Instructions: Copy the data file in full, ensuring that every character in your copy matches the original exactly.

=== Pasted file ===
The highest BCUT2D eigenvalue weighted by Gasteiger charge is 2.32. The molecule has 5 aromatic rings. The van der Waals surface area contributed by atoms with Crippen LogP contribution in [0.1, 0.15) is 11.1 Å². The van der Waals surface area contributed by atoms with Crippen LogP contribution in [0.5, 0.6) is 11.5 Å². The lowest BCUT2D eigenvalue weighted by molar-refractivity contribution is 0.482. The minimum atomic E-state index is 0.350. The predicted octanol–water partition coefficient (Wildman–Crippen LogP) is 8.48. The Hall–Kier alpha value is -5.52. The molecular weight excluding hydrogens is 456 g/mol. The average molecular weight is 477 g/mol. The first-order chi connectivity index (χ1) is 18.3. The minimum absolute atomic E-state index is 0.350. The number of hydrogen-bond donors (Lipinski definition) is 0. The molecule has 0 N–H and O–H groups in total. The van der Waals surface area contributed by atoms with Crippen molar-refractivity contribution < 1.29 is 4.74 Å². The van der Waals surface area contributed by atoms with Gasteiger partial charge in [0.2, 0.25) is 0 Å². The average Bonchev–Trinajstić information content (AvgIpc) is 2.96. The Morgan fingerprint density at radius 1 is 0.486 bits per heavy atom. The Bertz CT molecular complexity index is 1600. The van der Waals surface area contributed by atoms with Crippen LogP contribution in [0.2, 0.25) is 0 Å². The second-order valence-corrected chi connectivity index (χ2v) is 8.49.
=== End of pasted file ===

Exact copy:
The highest BCUT2D eigenvalue weighted by Gasteiger charge is 2.32. The molecule has 5 aromatic rings. The van der Waals surface area contributed by atoms with Crippen LogP contribution in [0.1, 0.15) is 11.1 Å². The van der Waals surface area contributed by atoms with Crippen LogP contribution in [0.5, 0.6) is 11.5 Å². The lowest BCUT2D eigenvalue weighted by molar-refractivity contribution is 0.482. The minimum atomic E-state index is 0.350. The predicted octanol–water partition coefficient (Wildman–Crippen LogP) is 8.48. The Hall–Kier alpha value is -5.52. The molecular weight excluding hydrogens is 456 g/mol. The average molecular weight is 477 g/mol. The first-order chi connectivity index (χ1) is 18.3. The minimum absolute atomic E-state index is 0.350. The number of hydrogen-bond donors (Lipinski definition) is 0. The molecule has 0 N–H and O–H groups in total. The van der Waals surface area contributed by atoms with Crippen molar-refractivity contribution < 1.29 is 4.74 Å². The van der Waals surface area contributed by atoms with Gasteiger partial charge in [0.2, 0.25) is 0 Å². The average Bonchev–Trinajstić information content (AvgIpc) is 2.96. The Morgan fingerprint density at radius 1 is 0.486 bits per heavy atom. The Bertz CT molecular complexity index is 1600. The van der Waals surface area contributed by atoms with Crippen LogP contribution in [0.2, 0.25) is 0 Å². The second-order valence-corrected chi connectivity index (χ2v) is 8.49.